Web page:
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Forget Heidegger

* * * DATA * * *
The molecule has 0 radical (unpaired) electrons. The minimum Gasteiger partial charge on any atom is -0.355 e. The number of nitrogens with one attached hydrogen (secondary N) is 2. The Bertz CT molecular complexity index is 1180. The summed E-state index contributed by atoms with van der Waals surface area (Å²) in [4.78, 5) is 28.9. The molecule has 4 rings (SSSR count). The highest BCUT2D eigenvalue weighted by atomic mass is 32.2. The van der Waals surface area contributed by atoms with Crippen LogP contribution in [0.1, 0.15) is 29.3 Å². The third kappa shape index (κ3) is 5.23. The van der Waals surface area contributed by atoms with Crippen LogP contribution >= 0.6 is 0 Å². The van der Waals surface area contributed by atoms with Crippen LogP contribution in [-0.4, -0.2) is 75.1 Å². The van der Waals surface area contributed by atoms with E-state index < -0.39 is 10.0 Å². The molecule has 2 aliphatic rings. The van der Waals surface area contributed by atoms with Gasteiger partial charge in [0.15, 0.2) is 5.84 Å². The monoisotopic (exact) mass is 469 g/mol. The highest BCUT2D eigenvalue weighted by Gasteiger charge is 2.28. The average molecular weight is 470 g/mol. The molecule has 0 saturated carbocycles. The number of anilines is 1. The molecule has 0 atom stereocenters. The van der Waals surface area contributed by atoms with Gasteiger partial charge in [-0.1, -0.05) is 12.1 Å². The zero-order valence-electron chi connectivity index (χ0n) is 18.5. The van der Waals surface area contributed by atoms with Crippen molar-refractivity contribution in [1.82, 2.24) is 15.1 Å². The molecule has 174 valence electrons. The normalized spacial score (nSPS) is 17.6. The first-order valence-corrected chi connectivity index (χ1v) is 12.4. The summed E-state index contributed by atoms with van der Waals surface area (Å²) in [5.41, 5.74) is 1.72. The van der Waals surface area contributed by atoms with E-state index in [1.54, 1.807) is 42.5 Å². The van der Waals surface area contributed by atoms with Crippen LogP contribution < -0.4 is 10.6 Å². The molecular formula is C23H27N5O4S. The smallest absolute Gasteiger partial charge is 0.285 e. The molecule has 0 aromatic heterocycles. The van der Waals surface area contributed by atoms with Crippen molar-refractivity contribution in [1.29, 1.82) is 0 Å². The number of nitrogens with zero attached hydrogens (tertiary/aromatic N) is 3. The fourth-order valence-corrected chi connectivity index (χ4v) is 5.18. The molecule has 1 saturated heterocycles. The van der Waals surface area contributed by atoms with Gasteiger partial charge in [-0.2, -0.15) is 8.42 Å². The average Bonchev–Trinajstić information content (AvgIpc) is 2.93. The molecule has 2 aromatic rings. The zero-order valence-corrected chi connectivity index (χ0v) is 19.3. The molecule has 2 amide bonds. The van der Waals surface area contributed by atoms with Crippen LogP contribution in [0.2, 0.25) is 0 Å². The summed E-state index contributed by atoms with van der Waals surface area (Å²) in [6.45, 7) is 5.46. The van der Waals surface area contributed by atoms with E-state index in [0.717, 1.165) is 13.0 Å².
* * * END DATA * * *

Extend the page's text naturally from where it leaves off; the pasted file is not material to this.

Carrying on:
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   1 orget Heidegger   Introduction  Imagine yourself in what is perhaps an all too familiar scenario  . You walk into a hotel room, a slightly grotty hotel room perhaps. The walls may be somewhat dirty; paint, perhaps, is pealing from the furniture; and there may be a musty smell. Initially you feel a sense of alienation. The room is unfamiliar. You don’t feel at home in it. Nevertheless you unpack your bags. You put your washbag in the wash room and hang your clothes in the wardrobe. Gradually, as you lay out these familiar objects, the room seems less alienating. But what is most curious is that after a night or two spent sleeping in the room, what once seemed alienating and unfamiliar gradually becomes familiar, to the point that you begin to feel at home in the room. Maybe you even become slightly fond of it, with its shabby furniture and musty smells. You start to feel cosy there, and almost do not want to leave. Somehow — almost imperceptibly — a shift has happened. What once appeared grim and alienating, now appears familiar and homely. This is a phenomenon with which we are all too familiar, and yet somehow no one, to my mind, has yet attempted to analyse it fully. It applies equally to questions of design. What once seemed ugly may eventually appear less objectionable after a period of time. And it applies also to questions of technology. Take the example of satellite dishes. At first sight they may appear unfamiliar and out of place, but before long they have been accepted as part of the familiar language of the street. And the same principle, no doubt, applied to traffic lights before them. Even the most seemingly alienating of technological forms can soon become absorbed within our symbolic horizons, such that they no longer appear so alienating. Of course the situation is often not that simple. Other factors may come into play. There may be some further consideration — an unpleasant association, for example — that prevents you from ever feeling at home in a particular environment. Yet such factors appear merely to mitigate   against what seems to be an underlying drive to ‘grow into’, to become familiar and eventually identify with our environment. It is as though there is a constant chameleon-like urge to assimilate that governs human nature. What, then, is going on here? What exactly is   this process of ‘growing into’, becoming fond of, familiarising oneself with our environment? How does this mechanism operate? And more especially, within the context of this particular enquiry, how might this   2 phenomenon prompt us to rethink the question of technology? How might, for example, the overtly negative stand taken by certain theorists on the supposedly alienating effect of technology be revisited in the light of these observations? Can technology be viewed more positively? All these questions are addressed to an architectural culture still dominated in certain areas by a broadly Heideggerian outlook, and which remains largely critical of technology. Heidegger and the Question oncerning Technology  What, then, was Heidegger's attitude towards technology? Technology is a crucial concern throughout his work, but the issue is addressed most explicitly in his essay, 'The Question Concerning Technology'. 1  Heidegger was not opposed to technology as such. But rather he saw in technology a mode of 'revealing', and it was here that the danger lay. 'The essence of modern technology,' as he puts it, 'lies in enframing. Enframing belongs within the destining of revealing.' 2  The problem lies, for Heidegger, in precisely this 'destining' of this revealing, in that it 'banishes man into the kind of revealing that is an ordering.' 3  And this form of 'revealing' is an impoverished one as it denies the possibility of a deeper ontological engagement: 'Above all, enframing conceals that revealing which, in the sense of poiesis  , lets what presences come forth into appearance.' 4  Rather than opening up to the human it therefore constitutes a form of resistance or challenge to the human, in that it 'blocks' our access to truth: 'Enframing blocks the shining-forth and holding sway of truth.' 5  What we find in our contemporary age, according to Heidegger, is a condition in which humankind treats nature as a form of resource, something to be exploited, stockpiled and so on. ‘Everywhere everything is ordered to stand by, to be immediately on hand, indeed to stand there just so that it may be on call for a further ordering. Whatever is ordered about in this way has its own standing. We call is the standing-reserve [ Bestand  ].’ 6  And it is this sense of ‘standing-reserve’, rather than poiesis  , that lies at the heart of modern technology: ‘The essence of modern technology shows itself in what we call Enframing. . . It is the way in which the real reveals itself as standing-reserve.’ 7  The 1 Martin Heidegger, Basic Writings  , David Farrell Krell (ed.), New York: Harper Collins, 1993, pp. 311-341. 2 Ibid. , p. 330. 3 Ibid. , p. 332. 4 Ibid. , p. 332. 5 Ibid. , p. 333. 6 Ibid. , p. 322. 7 Ibid. , pp. 328-329.   3 problem is not so much of nature being devalued as standing-reserve, but humankind finding itself in the same condition: ‘As soon as what is concealed no longer concerns man even as object, but exclusively as standing-reserve, and man in the midst of objectlessness is nothing but the orderer of the standing-reserve, then he comes to the very brink of a precipitous fall; that is, he comes to the point where he himself will have to be taken as standing-reserve.’ 8  Technology therefore comes to be associated with a form of alienation. It prevents humankind from being in touch with a richer form of revealing which operates within a more poetic dimension. But it is important to stress that the danger lies not in technology, but its essence: 'What is dangerous is not technology. Technology is not demonic; but its essence is mysterious. The essence of technology, as a destining of revealing, is the danger.' 9  Needless to say, Heidegger's comments on 'truth' are as deeply unfashionable in contemporary theoretical circles as is his belief in 'essences'. And even attempts by more recent thinkers in this intellectual tradition, such as Gianni Vattimo, to update Heidegger's thought for a postmodern world of 'difference' and 'differals' of meaning, can do little to redeem such a position. The question will always remain: 'Whose truth?' And this refers to all forms of human engagement. As Félix Guattari comments on the subject of technology: 'Far from apprehending a univocal truth of Being through techné  , as Heideggerian ontology would have it, it is a plurality of beings as machines that give themselves to us once we acquire the pathic or cartographic means of access to them.' 10  Heidegger's approach always threatens to reduce human beings to a single, universal individual, and to collapse the subject into the object, so that the agency of the interpreter is somehow overlooked, and 'meaning' is deemed to be unproblematically 'given'. Yet we might more properly approach such questions from an individual perspective, and treat meaning not as some universal 'given', but in symbolic terms as that which may vary from individual to individual. Symbolic meaning — like beauty — lies in the eye of the beholder, but is no less real for that. And symbolic meaning, as Fredric Jameson reminds us, is 'as volatile as the arbitrariness of the sign'. 11  An object might mean one thing to one person, and quite the opposite to another. This is not to sanction 8 Ibid. , p. 332, as quoted in Scheibler, 'Heidegger and the Rhetoric of Submission' in Verena Andermatt Conley (ed.), Rethinking Technologies  , Minneapolis: University of Minnesota Press, 1993, p. 116. 9 Ibid. , p. 333. 10 Félix Guattari, 'Machinic Heterogenesis' in Rethinking Technologies  , p. 26. 11 Fredric Jameson, 'Is Space Political?' in Neil Leach (ed.), Rethinking Architecture  , London: Routledge, 1997, p. 258.   4 relativism, so much as to highlight the need to acknowledge the agency of the interpreter and the perspective from which an interpretation is made. As such we might do better to retreat from such abstract universals and address the specificity of the concrete situation. What such thinking fails to interrogate is how our understanding of the world is always mediated. It fails to address questions of consciousness. What is important, surely, when we address objects in the world is to consider not only the objects themselves but also the consciousness by which we know those objects. The phenomenological tradition does not perceive this as an area of concern. It therefore fails to grasp the very fluid and dynamic way our engagement with the world takes place. And this includes technology. Just as humans invest and subsequently transfer notions of 'home' by cathecting it from one dwelling to another, so they take a more dynamic and flexible attitude to technology. They may come to invest it with meaning, and to forge an attachment to it, that serves ultimately to overcome any initial resistance to it. As such they may reappropriate it from the realm of standing-reserve. In sum, what needs to be brought into the frame is the notion of 'appropriation'. Heidegger, to be sure, has been criticised elsewhere for overlooking the question of 'appropriation'. As Derrida argues convincingly, the whole principle of hermeneutics is based on a form of undisclosed appropriation — 'claiming' — where the agency of the interpreter in making that interpretation is not fully acknowleged. 12  But by 'appropriation' I refer here to the process of 'familiarisation' over time. Just as one can question whether the 'authenticity' or indeed 'inauthenticity' (in Heideggerian terms) of an artefact will endure once memory of its creation is lost, so technology can never be seen to be the enduring site of alienation. Technology is always open to poetic appropriation. The somewhat monolithic attitude of Heidegger towards technology needs to be challenged. Those who argue that technology is the perpetual source of alienation clearly overlook the potential for human beings to absorb the novel and the unusual within their symbolic framework. We need to adopt a more flexible, dynamic framework, that is alert to the very chameleon-like capacity for psychical adaptation that is a fundamental aspect of what it is to be human. It may, of course, be that we can locate an opening in Heidegger's thought, and argue, as does Ingrid Scheibler, that Heidegger also allows for what he terms, 'meditative thinking', and that this can be deployed in the realm of technology so as to forge a less deterministic relationship between human beings and 12 Jacques Derrida, Truth in Painting  , Chicago: University of Chicago Press, 1987, pp. 255-382.